Archives for posts with tag: CDT
View to Chain of Craters from NM-117

Overview:

This backpacking route explores a long chain of small volcanic cinder-cones and finishes with a crossing of the El Malpais (“Bad Country”) National Monument on the the dramatic Zuni-Acoma Trail. It features desert grasslands, juniper and ponderosa forest, cinder cones, lava tubes and the opportunity to dance the Scoria Shuffle. This hike could be done as a loop that includes a 20 mile walk on NM-117 (paved). Most hikers will prefer to set up a shuttle or to hitch-hike the paved section.

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View of San Mateo Mountains from the Black Range ridge

Overview:

This three-day, out-and-back, backpacking route follows the Continental Divide Trail along northern spine of the Black Range. The grade is gentle, access is easy and the views traverse most of mid-state New Mexico. Hiking the fire-wracked Black Range sounds daunting, but the trail possesses an uncanny knack for threading the dark green patches that survived the flames. Even the devastated slopes exhibit a budding green haze from colonizing aspen groves.

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01 Meadow in Buckhead Canyon Confluence.jpg
Meadow where the CDT turns east, ascending toward the Black Range

Overview:

Trail 77 runs to Mimbres Lake but there is a connector off of Trail 77 that leads to a ridge where it joins the Continental Divide Trail (CDT). The CDT junction lies in a saddle possessing that magic peculiar to high places dominated by huge ponderosa. Look up “numinous” in your dictionary and you are likely to find photographs of Signboard Saddle. Recently the northbound CDT branch, which once ran from the saddle to the east, was re-routed. Now the northbound CDT goes north from Signboard Saddle down a series of spellbinding canyons. Water is currently abundant here, but it is the large firs and huge pines that make this trail an open, airy and engaging hike. Eventually the tread enters a large meadow at the confluence of two canyons and the CDT turns east again to ascend the Black Range. At this is the point a day hiker should consider returning to the trailhead. Be warned, this joy of a trail will tempt you onward towards Canada.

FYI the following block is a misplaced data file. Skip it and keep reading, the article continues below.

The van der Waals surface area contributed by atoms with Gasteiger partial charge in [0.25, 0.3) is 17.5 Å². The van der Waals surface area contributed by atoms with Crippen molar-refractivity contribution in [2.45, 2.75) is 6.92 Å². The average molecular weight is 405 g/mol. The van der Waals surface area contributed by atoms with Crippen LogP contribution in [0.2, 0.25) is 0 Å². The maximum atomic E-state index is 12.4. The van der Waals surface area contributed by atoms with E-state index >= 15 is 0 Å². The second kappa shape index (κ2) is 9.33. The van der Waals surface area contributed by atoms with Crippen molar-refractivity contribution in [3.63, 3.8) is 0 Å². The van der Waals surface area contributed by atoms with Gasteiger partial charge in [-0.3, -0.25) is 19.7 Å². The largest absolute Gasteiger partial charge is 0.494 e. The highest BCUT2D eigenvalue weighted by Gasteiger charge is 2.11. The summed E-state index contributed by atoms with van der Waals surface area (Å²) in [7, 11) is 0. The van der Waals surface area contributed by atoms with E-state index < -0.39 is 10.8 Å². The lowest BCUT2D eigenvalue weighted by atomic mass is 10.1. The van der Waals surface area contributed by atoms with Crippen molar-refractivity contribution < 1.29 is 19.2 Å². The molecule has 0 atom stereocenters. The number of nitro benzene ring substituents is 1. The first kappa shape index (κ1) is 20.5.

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01 Jack's Peak
View past pines to summit of Jack’s Peak

Overview:

The Jack’s Peak Trail is an out-and-back expedition into the Burro Mountains of southern New Mexico. It is easy to access, it is fun to hike, it crosses two significant life zones, it offers a great morning’s exercise (well within the ability of most hikers), and provides views all the way to the the distant mountains of northern Mexico. Jack’s crown of antennae diminishes the Peak’s claim to wilderness, but those of us who carry cell phones into these mountains cannot complain too much about that. Frankly, it seems unlikely that people will travel from Albuquerque or Tuscon just just to hike this particular trail. For folks who live in the Silver City – Las Cruces – Lordsburg area, however, this destination offers a sovereign cure for the perils of cabin fever. 

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01 Grassy Flats
Grassy Flats

Overview:

This route description serves two purposes. First, it describes a mellow, well-maintained, and lonesome trail among the gently rounded hills north of the Burro Mountains in southern New Mexico. It was a great hike on this date and in greener conditions (after the monsoon, for example) it could be terrific venture. Second, it is also describes how a thru-hike of the Continental Divide Trail (CDT) can go wrong. The problem is that the tread described here is beautifully engineered and CDT-signed, but in 2018 it seems to dead-end at a spot called Grassy Flats. Thru-hikers take note! In 2018 most thru-hikers will want to follow the directions (given below) to turn away from this dead-end section of the CDT and follow Forest Road 810 (FR 810) as it descends into the upper reaches of Saddlerock Canyon.

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Snow on the Big Burro Mountains

Overview:

This route is a pleasant morning’s stroll into the Big Burro Mountains. The trail takes you from an easily accessed trailhead across ponderosa strewn slopes and across sunny meadows. There are views from the Big Burro Mountains across the northern end of the Mimbres Basin to the Cobre Mountains. This would be a great place for introducing newcomers to the backcountry.

Note that the CDT braids out in the Big Burro Mountains. This particular “strand” lies on the CDT route that takes you from the Big Burro Mountains all the way up to US-180, about 12 miles west of Silver City.

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